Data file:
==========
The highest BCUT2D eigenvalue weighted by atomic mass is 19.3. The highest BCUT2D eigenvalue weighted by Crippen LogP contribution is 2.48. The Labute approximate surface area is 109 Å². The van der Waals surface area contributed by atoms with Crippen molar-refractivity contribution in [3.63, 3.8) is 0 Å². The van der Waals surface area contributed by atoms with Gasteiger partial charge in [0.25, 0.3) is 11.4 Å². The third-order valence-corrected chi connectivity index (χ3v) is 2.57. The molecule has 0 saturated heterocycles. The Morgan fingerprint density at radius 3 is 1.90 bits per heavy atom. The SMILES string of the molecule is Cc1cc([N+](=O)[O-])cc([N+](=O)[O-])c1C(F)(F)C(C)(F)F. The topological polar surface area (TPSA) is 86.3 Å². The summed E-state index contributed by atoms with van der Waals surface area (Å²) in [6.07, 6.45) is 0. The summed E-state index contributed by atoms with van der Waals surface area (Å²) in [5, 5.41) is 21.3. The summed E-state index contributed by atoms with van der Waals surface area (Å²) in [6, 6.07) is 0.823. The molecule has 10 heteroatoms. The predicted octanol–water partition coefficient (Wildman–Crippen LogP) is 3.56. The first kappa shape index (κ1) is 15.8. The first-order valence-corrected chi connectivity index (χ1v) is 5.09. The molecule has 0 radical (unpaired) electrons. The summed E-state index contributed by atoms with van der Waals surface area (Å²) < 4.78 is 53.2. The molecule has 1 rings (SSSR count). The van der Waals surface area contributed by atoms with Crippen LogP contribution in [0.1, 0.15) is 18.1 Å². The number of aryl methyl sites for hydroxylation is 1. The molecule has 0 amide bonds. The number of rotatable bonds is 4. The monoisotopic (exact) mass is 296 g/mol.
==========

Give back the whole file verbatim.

The highest BCUT2D eigenvalue weighted by atomic mass is 19.3. The highest BCUT2D eigenvalue weighted by Crippen LogP contribution is 2.48. The Labute approximate surface area is 109 Å². The van der Waals surface area contributed by atoms with Crippen molar-refractivity contribution in [3.63, 3.8) is 0 Å². The van der Waals surface area contributed by atoms with Gasteiger partial charge in [0.25, 0.3) is 11.4 Å². The third-order valence-corrected chi connectivity index (χ3v) is 2.57. The molecule has 0 saturated heterocycles. The Morgan fingerprint density at radius 3 is 1.90 bits per heavy atom. The SMILES string of the molecule is Cc1cc([N+](=O)[O-])cc([N+](=O)[O-])c1C(F)(F)C(C)(F)F. The topological polar surface area (TPSA) is 86.3 Å². The summed E-state index contributed by atoms with van der Waals surface area (Å²) in [6.07, 6.45) is 0. The summed E-state index contributed by atoms with van der Waals surface area (Å²) in [5, 5.41) is 21.3. The summed E-state index contributed by atoms with van der Waals surface area (Å²) in [6, 6.07) is 0.823. The molecule has 10 heteroatoms. The predicted octanol–water partition coefficient (Wildman–Crippen LogP) is 3.56. The first kappa shape index (κ1) is 15.8. The first-order valence-corrected chi connectivity index (χ1v) is 5.09. The molecule has 0 radical (unpaired) electrons. The summed E-state index contributed by atoms with van der Waals surface area (Å²) < 4.78 is 53.2. The molecule has 1 rings (SSSR count). The van der Waals surface area contributed by atoms with Crippen LogP contribution in [0.1, 0.15) is 18.1 Å². The number of aryl methyl sites for hydroxylation is 1. The molecule has 0 amide bonds. The number of rotatable bonds is 4. The monoisotopic (exact) mass is 296 g/mol.